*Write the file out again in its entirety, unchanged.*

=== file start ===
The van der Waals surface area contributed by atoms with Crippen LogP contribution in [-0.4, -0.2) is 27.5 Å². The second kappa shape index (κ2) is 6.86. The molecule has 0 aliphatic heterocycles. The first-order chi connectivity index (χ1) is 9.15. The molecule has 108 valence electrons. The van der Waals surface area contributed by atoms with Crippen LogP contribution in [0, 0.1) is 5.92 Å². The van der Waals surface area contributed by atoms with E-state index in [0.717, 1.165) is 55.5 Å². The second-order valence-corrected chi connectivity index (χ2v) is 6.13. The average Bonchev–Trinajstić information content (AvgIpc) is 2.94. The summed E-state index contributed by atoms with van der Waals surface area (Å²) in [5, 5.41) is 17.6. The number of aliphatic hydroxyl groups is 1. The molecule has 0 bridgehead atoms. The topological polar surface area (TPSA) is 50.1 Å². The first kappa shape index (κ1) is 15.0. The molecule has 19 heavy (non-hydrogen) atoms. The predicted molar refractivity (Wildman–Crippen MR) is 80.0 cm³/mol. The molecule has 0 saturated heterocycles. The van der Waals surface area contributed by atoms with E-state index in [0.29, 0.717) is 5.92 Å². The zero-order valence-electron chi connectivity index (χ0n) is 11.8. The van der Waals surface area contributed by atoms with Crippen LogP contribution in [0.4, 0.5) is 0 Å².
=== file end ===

The van der Waals surface area contributed by atoms with Crippen LogP contribution in [-0.4, -0.2) is 27.5 Å². The second kappa shape index (κ2) is 6.86. The molecule has 0 aliphatic heterocycles. The first-order chi connectivity index (χ1) is 9.15. The molecule has 108 valence electrons. The van der Waals surface area contributed by atoms with Crippen LogP contribution in [0, 0.1) is 5.92 Å². The van der Waals surface area contributed by atoms with E-state index in [0.717, 1.165) is 55.5 Å². The second-order valence-corrected chi connectivity index (χ2v) is 6.13. The average Bonchev–Trinajstić information content (AvgIpc) is 2.94. The summed E-state index contributed by atoms with van der Waals surface area (Å²) in [5, 5.41) is 17.6. The number of aliphatic hydroxyl groups is 1. The molecule has 0 bridgehead atoms. The topological polar surface area (TPSA) is 50.1 Å². The first kappa shape index (κ1) is 15.0. The molecule has 19 heavy (non-hydrogen) atoms. The predicted molar refractivity (Wildman–Crippen MR) is 80.0 cm³/mol. The molecule has 0 saturated heterocycles. The van der Waals surface area contributed by atoms with E-state index in [0.29, 0.717) is 5.92 Å². The zero-order valence-electron chi connectivity index (χ0n) is 11.8. The van der Waals surface area contributed by atoms with Crippen LogP contribution in [0.4, 0.5) is 0 Å².